The October 9th presidential election in Cameroon has come and gone; Cameroonians continue to tend to their daily activities, hoping change will one day come to the Central African country. The election saw the anticipated victory of the incumbent President Paul Biya and the extension of his nearly thirty-year rule for seven more years, but high abstention rates signaled the indifference of both the local population and the first-time voting diaspora. This suggests the need for visible and quick measures by President Biya to gain his citizens’ confidence and appease an international community that promotes peaceful power alternation as a key to an effective democracy.
To ensure that sustainable peace and stability remain in Cameroon, President Biya, along with the ruling Cameroon People’s Democratic Movement (CPDM) and opposition party leaders, should draw critical lessons from the public political disengagement of most Cameroonians. Next year’s legislative and municipal elections will provide another opportunity for Cameroonian politicians to gauge the interest of the population.
In an international context increasingly hostile to long-serving rulers, President Biya is under scrutiny to deliver on his long-awaited promises of economic and social development and establish the democratic governance institutions outlined in the January 1996 constitution. Also, opposition political parties need greater credibility and better organization if they are to serve as any significant alternative to the ruling CPDM.
Characterized by a local newspaper as the “triumph of abstention,” the October 2011 presidential election was the fourth one since multiparty presidential elections first began in 1992. It gave President Biya his sixth term in office since 1982, when he succeeded late Ahmadou Ahidjo, Cameroon’s first president since independence in 1960.
Until the mid-1980s, Cameroon was one of the most prosperous countries in Africa, with an average growth rate of 5 percent. A nation of 18 million inhabitants, Cameroon remains the commercial and economic leader in the subregion. It is the twelfth largest oil producer in Africa, despite decreasing production. It is also endowed with resources that include abundant forest reserves as well as substantial mineral and gas reserves.
However, after twenty-nine years of President Biya’s distant and autocratic rule, corruption and nepotism have negatively impacted the country’s development, and the latest economic performance is poorer than anticipated. In 2011, the growth rate was projected to be 3.8 percent. Poorly executed economic, governance and infrastructures projects; insufficient programs purported to help the 30 percent unemployment rate mainly among the 10 million youth; a powerless intellectual class vocal mostly abroad; and the vigorous watch of the anti-organized crime unit, Battalion of Rapid Intervention, an elite arm of the military often criticized for intimidating political opponents—these factors have gradually led to an apathetic society for which political participation constitutes a risky and futile business.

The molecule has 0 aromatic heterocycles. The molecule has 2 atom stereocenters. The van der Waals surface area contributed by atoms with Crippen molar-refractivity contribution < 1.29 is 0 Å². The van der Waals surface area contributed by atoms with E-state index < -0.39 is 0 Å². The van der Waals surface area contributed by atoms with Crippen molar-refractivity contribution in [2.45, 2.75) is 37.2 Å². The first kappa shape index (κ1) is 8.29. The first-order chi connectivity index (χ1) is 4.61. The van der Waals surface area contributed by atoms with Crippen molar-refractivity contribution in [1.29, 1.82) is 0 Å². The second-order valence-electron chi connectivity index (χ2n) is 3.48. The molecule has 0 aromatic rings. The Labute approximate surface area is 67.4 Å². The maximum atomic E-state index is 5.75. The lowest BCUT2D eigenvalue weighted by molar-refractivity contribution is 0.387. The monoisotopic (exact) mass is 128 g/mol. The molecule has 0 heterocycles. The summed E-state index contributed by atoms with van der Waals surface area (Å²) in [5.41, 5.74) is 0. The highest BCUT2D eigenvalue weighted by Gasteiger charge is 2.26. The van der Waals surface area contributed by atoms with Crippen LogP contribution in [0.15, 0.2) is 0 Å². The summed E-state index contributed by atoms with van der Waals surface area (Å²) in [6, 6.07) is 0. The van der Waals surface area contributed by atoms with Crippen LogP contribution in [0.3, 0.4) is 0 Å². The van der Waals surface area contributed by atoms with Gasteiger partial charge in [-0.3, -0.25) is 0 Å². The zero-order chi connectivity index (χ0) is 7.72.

Of the over 7.5 million registered voters, 34.18 percent abstained from choosing among twenty-three candidates in an election won not by a majority, but by the person with the most votes (known as first-past-the-post voting). The twenty-two opposition candidates were each promised a 30 million CFA francs (over $62,000 USD) subvention from the state as financial assistance for the electoral campaign; an allowance unfortunately perceived by the public as a way for the government to divide the opposition, and reduce their chances for any substantial result. Also, the candidates’ visible weakness, disorganization, and the lack of political party manifestos further contributed to keep voters away from the polls. Having unsuccessfully challenged the election before the court, opposition parties called for mass protests against the flawed elections, a call largely ignored by the population.
In an international context increasingly hostile to long-serving rulers, Paul Biya’s term promises to be a winding path. The French government, traditionally a strong supporter, quickly shifted from acknowledging the “acceptable conditions” of the vote to aligning its position with that of the United States, which immediately criticized the numerous irregularities in Biya’s re-election. At the national level, President Biya’s dwindling legitimacy and monopoly of power are difficult to reconcile with the election propaganda image of him as a popular choice for peace and stability. Continuous mismanagement of public resources, combined with selective accountability, has the potential to erode Cameroonians’ patience sooner rather than later.
President Biya, now 78 years old, is under scrutiny to quickly deliver on long-awaited promises of economic and social development and to finally establish the institutions provided for in the January 1996 constitution. In that regard, realizing previously-announced economic and infrastructures projects, and completing the ongoing 25,000 youth recruitment program have the potential to accelerate the country’s development.
To succeed, the implementation of these projects and programs should be combined with a fight against corruption, whose tangible outcomes depend on an independent judiciary and speedy processes, and go beyond just the targeting of potential political rivals.
Moreover, strengthening democratic governance necessitates continuous opening of the political space to facilitate the emergence of a strong opposition, an active civil society, and more independent and locally-based political observers. The coming legislative and municipal elections in early 2012 will constitute another test for both the ruling CPDM and opposition parties to draw the necessary lessons from the recent electoral setback and offer credible and concrete alternatives to the Cameroonian people.
Photo credit: Africa Review